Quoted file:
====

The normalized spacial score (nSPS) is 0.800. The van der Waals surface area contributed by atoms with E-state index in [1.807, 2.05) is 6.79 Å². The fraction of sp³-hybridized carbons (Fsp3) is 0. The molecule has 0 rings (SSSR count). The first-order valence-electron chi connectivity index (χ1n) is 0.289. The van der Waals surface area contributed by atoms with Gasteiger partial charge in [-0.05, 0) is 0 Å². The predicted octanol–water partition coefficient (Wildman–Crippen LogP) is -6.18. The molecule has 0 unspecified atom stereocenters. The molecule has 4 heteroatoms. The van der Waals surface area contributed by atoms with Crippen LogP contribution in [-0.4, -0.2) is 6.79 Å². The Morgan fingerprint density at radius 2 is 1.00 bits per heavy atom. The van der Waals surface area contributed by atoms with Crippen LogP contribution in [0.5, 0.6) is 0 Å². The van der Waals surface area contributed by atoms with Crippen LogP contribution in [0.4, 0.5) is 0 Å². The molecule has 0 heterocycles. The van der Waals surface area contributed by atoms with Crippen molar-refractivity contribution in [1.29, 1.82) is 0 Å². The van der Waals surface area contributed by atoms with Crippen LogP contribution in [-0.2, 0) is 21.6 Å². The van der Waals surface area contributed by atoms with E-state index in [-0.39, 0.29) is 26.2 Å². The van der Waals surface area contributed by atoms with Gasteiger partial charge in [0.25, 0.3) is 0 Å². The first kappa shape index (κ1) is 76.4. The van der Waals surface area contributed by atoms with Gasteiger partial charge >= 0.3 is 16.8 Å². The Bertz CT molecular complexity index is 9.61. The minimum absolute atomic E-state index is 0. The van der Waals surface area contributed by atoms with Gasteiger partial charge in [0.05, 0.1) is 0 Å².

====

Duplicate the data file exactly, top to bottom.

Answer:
The normalized spacial score (nSPS) is 0.800. The van der Waals surface area contributed by atoms with E-state index in [1.807, 2.05) is 6.79 Å². The fraction of sp³-hybridized carbons (Fsp3) is 0. The molecule has 0 rings (SSSR count). The first-order valence-electron chi connectivity index (χ1n) is 0.289. The van der Waals surface area contributed by atoms with Gasteiger partial charge in [-0.05, 0) is 0 Å². The predicted octanol–water partition coefficient (Wildman–Crippen LogP) is -6.18. The molecule has 0 unspecified atom stereocenters. The molecule has 4 heteroatoms. The van der Waals surface area contributed by atoms with Crippen LogP contribution in [-0.4, -0.2) is 6.79 Å². The Morgan fingerprint density at radius 2 is 1.00 bits per heavy atom. The van der Waals surface area contributed by atoms with Crippen LogP contribution in [0.5, 0.6) is 0 Å². The van der Waals surface area contributed by atoms with Crippen LogP contribution in [0.4, 0.5) is 0 Å². The molecule has 0 heterocycles. The van der Waals surface area contributed by atoms with Crippen molar-refractivity contribution in [1.29, 1.82) is 0 Å². The van der Waals surface area contributed by atoms with Crippen LogP contribution in [-0.2, 0) is 21.6 Å². The van der Waals surface area contributed by atoms with E-state index in [-0.39, 0.29) is 26.2 Å². The van der Waals surface area contributed by atoms with Gasteiger partial charge in [0.25, 0.3) is 0 Å². The first kappa shape index (κ1) is 76.4. The van der Waals surface area contributed by atoms with Gasteiger partial charge >= 0.3 is 16.8 Å². The Bertz CT molecular complexity index is 9.61. The minimum absolute atomic E-state index is 0. The van der Waals surface area contributed by atoms with Gasteiger partial charge in [0.05, 0.1) is 0 Å².